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Driving music

Teen clubs. Tinnitus. Tear gas. The average DJ hazards. Wait, tear gas? Tear gas isn't average. But then, DJ/producer Gene Carbonell's career hasn't been average, either.

It started routinely enough. One early '90s day, Carbonell accidentally tuned in to Yvonne Monet's "Beat Factory." Compelled, Carbonell consulted a friend, who had him check out Moby, Lords of Acid's Lust and Rave Till Dawn.

"From then on," he says, "I was one of those raver punks."

Carbonell, now 29, eventually progressed from groupie to gigs. He went from nearly drowning a Masquerade crowd in freaky foam and getting tear-gassed by cops, to DJing at the Chamber for five years. It was there that he learned to carry a crowd and tempo for hours. "The Chamber was an excuse to play whatever. The place lent itself to experimentation."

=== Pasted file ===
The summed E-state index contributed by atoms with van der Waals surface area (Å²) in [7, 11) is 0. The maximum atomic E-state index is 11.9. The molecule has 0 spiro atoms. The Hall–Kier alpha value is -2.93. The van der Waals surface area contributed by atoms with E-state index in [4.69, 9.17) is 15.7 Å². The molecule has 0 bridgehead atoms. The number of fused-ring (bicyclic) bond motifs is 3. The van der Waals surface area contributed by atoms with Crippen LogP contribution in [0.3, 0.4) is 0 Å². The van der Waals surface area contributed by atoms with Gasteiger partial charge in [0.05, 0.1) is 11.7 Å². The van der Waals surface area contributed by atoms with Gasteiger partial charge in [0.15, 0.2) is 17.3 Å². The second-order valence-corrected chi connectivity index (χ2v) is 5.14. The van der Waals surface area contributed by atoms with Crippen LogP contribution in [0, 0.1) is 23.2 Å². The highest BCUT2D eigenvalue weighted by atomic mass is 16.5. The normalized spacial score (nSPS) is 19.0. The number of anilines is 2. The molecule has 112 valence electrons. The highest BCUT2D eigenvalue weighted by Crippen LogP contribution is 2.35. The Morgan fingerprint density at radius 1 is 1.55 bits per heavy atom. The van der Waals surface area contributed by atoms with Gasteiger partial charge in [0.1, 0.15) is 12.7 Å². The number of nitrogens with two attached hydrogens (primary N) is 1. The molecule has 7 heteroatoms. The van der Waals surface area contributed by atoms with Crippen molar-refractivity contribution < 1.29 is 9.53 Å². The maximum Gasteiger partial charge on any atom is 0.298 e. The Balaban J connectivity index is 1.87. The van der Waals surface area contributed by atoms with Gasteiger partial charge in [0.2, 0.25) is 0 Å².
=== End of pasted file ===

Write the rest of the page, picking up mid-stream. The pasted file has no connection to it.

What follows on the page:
During this period, Carbonell met production partner D. Scott, forming DarkDriver, named after the dark, driving progressive house the pair creates. With its pounding Chicago- influenced beats and deep, bowed European-style bass lines, DarkDriver's "Revision-2," was picked up by U.K. indie Choo Choo at Winter Music Conference 2000. "I would have chewed off my big toe to get a record on Choo Choo at the time," he says.

"Revision-2" ended up on the high-profile mix CD Tranceport 5 by John Graham (Quivver). The exposure has led to several remixes and upcoming tracks. Meanwhile, Carbonell has furthered his DJ reputation with the consistently excellent "Seks" monthly, currently held at eleven50. It's been a gas.